Apathy Jack writes:
Glancing into a Maths class as I wander the school during my free period, and I see one of mine surreptitiously texting beneath her desk. As I continue walking, I pull out my phone and send her:
“Don’t text in class!”
A reply beeps almost immediately: “Such a hypocrit”
“If you paid more attention in class, you probably wouldn’t misspell words like hypocrite...”
“Lol well i am in maths i just lost half my brain”
The next period I assigned my Year 9s a barely-educational “make a movie poster” activity (it’s in the curriculum, shut up) and spent the period idling around the room (there are thirty-one students in the class and only thirty chairs, so one of them sits at my desk and I pace) playing twenty questions, trying to figure out the identity of another student who texted me “guess who” from their new number.
Hypocrisy really is the greatest luxury. By God it’s going to be hard having to follow the rules for a change...
Chatting to one of the first year teachers – we have a higher than average proportion due to the fact that no experienced teacher will come within a mile of us – and the consensus is that something is awry at my little school. Huddled together as the bigger teachers lumber past them, they speak in their crazy first year teacher language, which I can’t really understand. However, one of them translated: They are none of them sure what’s going on, but they know that a normal school isn’t supposed to have so many unhappy teachers in it, and that more than a fortnight should go by without hearing news of the latest resignation. They’ve all agreed to serve this year and next to get their registration, but have already decided against getting too attached.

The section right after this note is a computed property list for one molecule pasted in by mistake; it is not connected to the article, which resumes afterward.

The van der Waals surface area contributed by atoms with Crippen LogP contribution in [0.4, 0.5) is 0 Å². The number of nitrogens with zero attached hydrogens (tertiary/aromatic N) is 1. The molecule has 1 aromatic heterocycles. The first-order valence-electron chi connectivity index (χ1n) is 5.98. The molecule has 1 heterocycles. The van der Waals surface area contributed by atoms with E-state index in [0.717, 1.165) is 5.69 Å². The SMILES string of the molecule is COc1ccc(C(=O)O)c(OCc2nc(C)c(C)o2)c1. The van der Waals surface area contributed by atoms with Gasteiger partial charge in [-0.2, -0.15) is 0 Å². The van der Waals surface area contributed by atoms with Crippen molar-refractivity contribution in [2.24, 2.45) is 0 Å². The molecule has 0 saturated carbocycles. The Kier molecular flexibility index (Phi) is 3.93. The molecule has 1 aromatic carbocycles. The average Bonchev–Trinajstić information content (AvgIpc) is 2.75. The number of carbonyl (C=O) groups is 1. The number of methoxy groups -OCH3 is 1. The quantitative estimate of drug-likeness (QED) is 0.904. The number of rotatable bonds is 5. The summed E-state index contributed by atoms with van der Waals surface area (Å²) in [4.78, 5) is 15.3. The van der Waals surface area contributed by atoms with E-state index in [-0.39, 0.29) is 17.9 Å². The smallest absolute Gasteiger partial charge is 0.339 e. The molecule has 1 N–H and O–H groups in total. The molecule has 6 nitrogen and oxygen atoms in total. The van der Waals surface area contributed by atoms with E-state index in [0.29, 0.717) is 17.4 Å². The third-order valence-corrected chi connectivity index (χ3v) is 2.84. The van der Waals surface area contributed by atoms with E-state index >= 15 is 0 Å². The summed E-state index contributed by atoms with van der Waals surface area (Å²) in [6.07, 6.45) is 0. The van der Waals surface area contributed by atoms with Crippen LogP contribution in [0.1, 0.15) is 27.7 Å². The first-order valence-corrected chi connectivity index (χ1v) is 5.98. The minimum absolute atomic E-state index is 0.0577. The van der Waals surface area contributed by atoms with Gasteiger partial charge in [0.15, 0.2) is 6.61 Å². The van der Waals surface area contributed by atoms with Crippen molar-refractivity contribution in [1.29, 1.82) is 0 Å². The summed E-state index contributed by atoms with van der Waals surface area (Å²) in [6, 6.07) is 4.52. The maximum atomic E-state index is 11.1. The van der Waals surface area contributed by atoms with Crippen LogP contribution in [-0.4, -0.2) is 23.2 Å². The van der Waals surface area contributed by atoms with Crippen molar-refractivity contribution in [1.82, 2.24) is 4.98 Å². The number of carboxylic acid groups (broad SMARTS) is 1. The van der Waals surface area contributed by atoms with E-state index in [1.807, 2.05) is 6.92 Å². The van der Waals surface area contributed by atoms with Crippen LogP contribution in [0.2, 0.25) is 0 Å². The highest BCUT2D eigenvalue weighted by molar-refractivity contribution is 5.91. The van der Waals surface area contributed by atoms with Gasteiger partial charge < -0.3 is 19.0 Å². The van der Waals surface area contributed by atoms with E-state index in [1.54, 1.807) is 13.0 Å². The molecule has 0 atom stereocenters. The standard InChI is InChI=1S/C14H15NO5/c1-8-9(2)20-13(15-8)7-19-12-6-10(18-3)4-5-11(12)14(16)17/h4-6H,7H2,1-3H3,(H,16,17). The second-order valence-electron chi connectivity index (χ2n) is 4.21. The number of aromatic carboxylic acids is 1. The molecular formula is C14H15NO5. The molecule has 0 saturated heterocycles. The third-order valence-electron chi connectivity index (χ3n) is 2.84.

On a related note: In a true sign that I really am very, very old, one of the first year teachers is a good mate of an ex-student of mine. A former Deputy Head Boy, Peer Supporter, Sports Councellor, and, for a time, employee of the school, he has fond memories of the place. He told the then-trainee that she shouldn’t bother applying anywhere except Hoodrat. He even visited me late last year to ask into which ears he should whisper good words.
They were chatting a few weeks back, and she informed him of my resignation, and that of the Art teacher who left at the end of term one.
“Get out,” said my ex-student immediately. “Start looking for jobs now.”
“Why?” She asked.
“Because if those two are leaving; there’s something really badly wrong happening there.”
“I don’t know. But if those two are going, something is up. Get out now.”
Ducking out of school early one day last week, and one of the local primary school kids walking home asks me if I teach at Hoodrat.
“I do,” I tell him, as mother profusely apologises in broken English for him bothering me.
“Are you...” and he correctly names me.
I ask him how he knows me, and he launches into a convoluted tale about his brother being a student of mine and recognising me from the stories he’s heard, before his embarrassed mother shuffles him away.
My reputation precedes me like a beam of pure Awesome, scattering and brutalising all of the unbelievers.
I’m just sayin’, is all...